Can eating right help prevent injury? Or recovery properly? What's the best thing to drink in hot temperatures? Nancy Clark offers some scientifically sound insights on a variety of nutrition questions.
August 14, 2018 | Nutrition|
Endurance athletes have many questions about how to fuel for top performance. The Internet abounds with answers—but how do you know what's valid? Here are some trust-worthy answers, based on research presented at the American College of Sports Medicine's Annual Meeting (May 2018; www.ACSM.org).
FUELING DURING EXERCISE
Q. Do elite athletes consume the recommended 30 to 60 grams of carbohydrate (120 to 240 calories) per hour during moderate/high intensity training?
Likely not. A soccer study indicates the players barely consumed half that amount (17 g carb (~70 calories)/hour of moderate intensity training and only 14 g (~55 calories) per hour during high intensity training). All athletes, including distance runners, want to experiment with consuming the recommended amount of fuel if you will be doing extended exercise. You'll likely learn you can have greater stamina and endurance at the end of your long runs—and that can be your winning edge.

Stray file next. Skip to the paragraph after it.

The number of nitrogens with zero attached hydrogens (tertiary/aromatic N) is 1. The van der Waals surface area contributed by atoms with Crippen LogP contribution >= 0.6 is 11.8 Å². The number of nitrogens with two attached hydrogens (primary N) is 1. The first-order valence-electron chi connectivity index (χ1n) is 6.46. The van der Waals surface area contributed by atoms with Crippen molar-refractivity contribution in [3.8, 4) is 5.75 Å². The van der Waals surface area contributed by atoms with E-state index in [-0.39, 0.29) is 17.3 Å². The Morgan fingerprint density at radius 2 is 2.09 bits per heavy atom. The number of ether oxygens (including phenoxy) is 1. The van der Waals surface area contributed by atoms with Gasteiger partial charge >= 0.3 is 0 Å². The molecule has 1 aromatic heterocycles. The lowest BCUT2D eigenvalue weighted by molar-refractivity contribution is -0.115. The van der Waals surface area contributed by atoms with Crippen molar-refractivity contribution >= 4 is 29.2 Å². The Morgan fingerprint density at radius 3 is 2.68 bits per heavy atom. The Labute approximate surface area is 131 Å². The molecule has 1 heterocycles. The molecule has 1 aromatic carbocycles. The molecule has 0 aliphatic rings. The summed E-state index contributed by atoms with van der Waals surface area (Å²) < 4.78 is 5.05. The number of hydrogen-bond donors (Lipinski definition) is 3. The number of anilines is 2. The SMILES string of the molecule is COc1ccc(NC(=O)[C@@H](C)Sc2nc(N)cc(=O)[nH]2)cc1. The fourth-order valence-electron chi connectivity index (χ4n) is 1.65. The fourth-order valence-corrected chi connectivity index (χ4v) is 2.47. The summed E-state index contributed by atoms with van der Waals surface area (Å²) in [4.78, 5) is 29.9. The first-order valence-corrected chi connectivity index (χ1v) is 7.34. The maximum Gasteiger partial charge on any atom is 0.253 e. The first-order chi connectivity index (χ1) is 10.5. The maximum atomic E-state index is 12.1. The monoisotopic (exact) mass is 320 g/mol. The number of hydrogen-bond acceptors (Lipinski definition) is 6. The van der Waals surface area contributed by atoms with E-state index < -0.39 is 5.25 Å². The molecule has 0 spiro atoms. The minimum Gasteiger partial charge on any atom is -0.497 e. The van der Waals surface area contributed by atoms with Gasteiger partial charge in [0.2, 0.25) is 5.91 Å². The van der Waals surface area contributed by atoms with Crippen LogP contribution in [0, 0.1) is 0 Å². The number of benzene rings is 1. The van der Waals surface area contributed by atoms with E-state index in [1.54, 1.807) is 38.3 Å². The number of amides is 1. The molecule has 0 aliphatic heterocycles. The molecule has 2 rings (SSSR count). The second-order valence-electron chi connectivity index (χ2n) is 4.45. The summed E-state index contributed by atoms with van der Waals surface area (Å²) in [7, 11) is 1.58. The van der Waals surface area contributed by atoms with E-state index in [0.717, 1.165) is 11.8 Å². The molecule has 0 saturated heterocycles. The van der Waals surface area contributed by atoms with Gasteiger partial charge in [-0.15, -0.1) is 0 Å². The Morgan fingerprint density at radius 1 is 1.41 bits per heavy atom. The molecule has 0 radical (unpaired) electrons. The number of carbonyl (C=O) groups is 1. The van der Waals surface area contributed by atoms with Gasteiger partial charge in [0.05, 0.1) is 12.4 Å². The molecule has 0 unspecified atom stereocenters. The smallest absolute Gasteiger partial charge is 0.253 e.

FUELING AFTER HARD EXERCISE
Q. Does enjoying a recovery snack after hard training actually impact the next day's exercise session?
Yes, according to eight female collegiate tennis players who enjoyed 680 calories of recovery food (an apple, a banana, two tablespoons peanut butter and a bagel) daily for four weeks after high intensity strength and power training. They reported being able to train hard the next day with 10 percent less perceived effort compared to sessions without the recovery snack. No one "got fat"; there were no differences in body composition. Knowing that the food was available contributed to better-quality training sessions. Whether psychological or physiological, eating within an hour post-exercise made a positive difference. Perhaps you want to make refueling a consistent habit?